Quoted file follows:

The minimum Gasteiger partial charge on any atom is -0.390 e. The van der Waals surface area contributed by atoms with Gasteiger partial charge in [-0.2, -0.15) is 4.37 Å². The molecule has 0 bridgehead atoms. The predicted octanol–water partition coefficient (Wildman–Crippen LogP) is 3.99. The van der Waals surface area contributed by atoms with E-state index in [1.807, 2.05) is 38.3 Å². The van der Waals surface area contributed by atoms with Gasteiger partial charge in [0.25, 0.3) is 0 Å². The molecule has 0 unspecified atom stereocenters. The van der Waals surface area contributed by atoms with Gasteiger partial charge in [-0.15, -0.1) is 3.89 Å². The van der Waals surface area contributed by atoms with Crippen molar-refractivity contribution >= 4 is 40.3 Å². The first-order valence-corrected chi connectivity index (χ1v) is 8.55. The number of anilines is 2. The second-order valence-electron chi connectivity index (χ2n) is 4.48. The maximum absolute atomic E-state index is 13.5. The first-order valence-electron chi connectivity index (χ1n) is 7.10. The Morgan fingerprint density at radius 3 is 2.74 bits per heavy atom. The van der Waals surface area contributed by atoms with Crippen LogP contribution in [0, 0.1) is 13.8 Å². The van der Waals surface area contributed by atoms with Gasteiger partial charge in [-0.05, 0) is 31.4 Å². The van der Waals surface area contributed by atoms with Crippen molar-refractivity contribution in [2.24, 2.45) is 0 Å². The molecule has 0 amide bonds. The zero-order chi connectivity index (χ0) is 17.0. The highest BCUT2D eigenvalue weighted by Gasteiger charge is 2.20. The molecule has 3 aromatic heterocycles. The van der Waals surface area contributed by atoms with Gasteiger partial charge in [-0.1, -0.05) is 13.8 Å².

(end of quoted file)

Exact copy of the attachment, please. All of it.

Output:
The minimum Gasteiger partial charge on any atom is -0.390 e. The van der Waals surface area contributed by atoms with Gasteiger partial charge in [-0.2, -0.15) is 4.37 Å². The molecule has 0 bridgehead atoms. The predicted octanol–water partition coefficient (Wildman–Crippen LogP) is 3.99. The van der Waals surface area contributed by atoms with E-state index in [1.807, 2.05) is 38.3 Å². The van der Waals surface area contributed by atoms with Gasteiger partial charge in [0.25, 0.3) is 0 Å². The molecule has 0 unspecified atom stereocenters. The van der Waals surface area contributed by atoms with Gasteiger partial charge in [-0.15, -0.1) is 3.89 Å². The van der Waals surface area contributed by atoms with Crippen molar-refractivity contribution >= 4 is 40.3 Å². The first-order valence-corrected chi connectivity index (χ1v) is 8.55. The number of anilines is 2. The second-order valence-electron chi connectivity index (χ2n) is 4.48. The maximum absolute atomic E-state index is 13.5. The first-order valence-electron chi connectivity index (χ1n) is 7.10. The Morgan fingerprint density at radius 3 is 2.74 bits per heavy atom. The van der Waals surface area contributed by atoms with Crippen LogP contribution in [0, 0.1) is 13.8 Å². The van der Waals surface area contributed by atoms with Gasteiger partial charge in [-0.05, 0) is 31.4 Å². The van der Waals surface area contributed by atoms with Crippen molar-refractivity contribution in [2.24, 2.45) is 0 Å². The molecule has 0 amide bonds. The zero-order chi connectivity index (χ0) is 17.0. The highest BCUT2D eigenvalue weighted by Gasteiger charge is 2.20. The molecule has 3 aromatic heterocycles. The van der Waals surface area contributed by atoms with Gasteiger partial charge in [-0.1, -0.05) is 13.8 Å².